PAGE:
Communications, Management, Marketing students network in Pittsburgh


Communications students Andrew Nash, Anna Baughman, Haley Thomas, Marina Misitano and Olivia Ford and Drs. Pat Farabaugh and Kelly Rhodes enjoy PNC field.

The Shields School of Business sponsored a “Marketplace Excursion” trip to Pittsburgh on Oct. 23 for students studying Communications, Marketing and Management. Attendees toured PNC Park and visited the Pittsburgh offices of MARC USA, a full-service advertising agency in the South Shore section of the city.

SFU alumnus Joe Arnstein led SFU students and faculty on the tour of PNC Park. Arnstein graduated from Saint Francis in 2005 and now works for the Pittsburgh Pirates as an Account Executive responsible for corporate sponsorships. He shared information with the group about what it is like to work on the business side of the professional sports industry.

“We usually fluctuate between different sports venues within Pittsburgh,” said Tricia McFadden, an Assistant Professor of Marketing. McFadden organized the trip. “The emphasis on sports marketing is very important because close to 70 percent of the students in (SFU’s) Business School are student-athletes.”

After lunch in Station Square, where students had the opportunity to network with SFU alumni working in the business field in the city, the group visited MARC USA. One of this company’s primary accounts is the Pennsylvania Lottery.  MARC USA created Gus the Groundhog, the “spokesgroundhog” for the Pennsylvania Lottery and “the second most famous groundhog in Pennsylvania.” Other MARC USA clients include Ruby Tuesday, Rite Aid and Payless Shoes.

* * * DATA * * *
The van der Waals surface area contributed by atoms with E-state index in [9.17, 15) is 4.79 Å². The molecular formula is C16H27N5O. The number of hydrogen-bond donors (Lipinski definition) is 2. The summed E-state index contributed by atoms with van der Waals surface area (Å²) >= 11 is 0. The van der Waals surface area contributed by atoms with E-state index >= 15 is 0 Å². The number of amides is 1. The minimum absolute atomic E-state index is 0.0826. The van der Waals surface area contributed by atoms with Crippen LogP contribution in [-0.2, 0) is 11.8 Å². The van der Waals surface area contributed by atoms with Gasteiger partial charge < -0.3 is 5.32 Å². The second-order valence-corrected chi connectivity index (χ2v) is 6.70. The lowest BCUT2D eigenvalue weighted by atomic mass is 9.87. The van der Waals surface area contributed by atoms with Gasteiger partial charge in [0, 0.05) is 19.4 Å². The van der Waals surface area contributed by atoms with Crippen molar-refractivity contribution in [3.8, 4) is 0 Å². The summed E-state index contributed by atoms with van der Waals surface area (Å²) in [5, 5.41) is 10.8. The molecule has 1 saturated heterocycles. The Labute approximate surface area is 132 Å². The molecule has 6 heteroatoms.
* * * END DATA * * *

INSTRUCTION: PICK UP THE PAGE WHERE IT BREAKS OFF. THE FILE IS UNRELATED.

Attendees were given a tour of the MARC USA offices by Rob Throckmorton, Director of Employment and Staffing for the company. Throckmorton explained to the group what it is like to work in the marketing and advertising field.

“I think the trip to Pittsburgh was a great experience,” said Nick Mauro, a sophomore marketing and management major. “It really broadened my horizons about the careers that are available in the world of business.”

“The trip benefits our students by the idea that a theory becomes alive, and when they hear it from professionals and they see the theory live in action, it energizes the idea of what we’re studying,” said McFadden. “They see the possibilities of the outcomes.”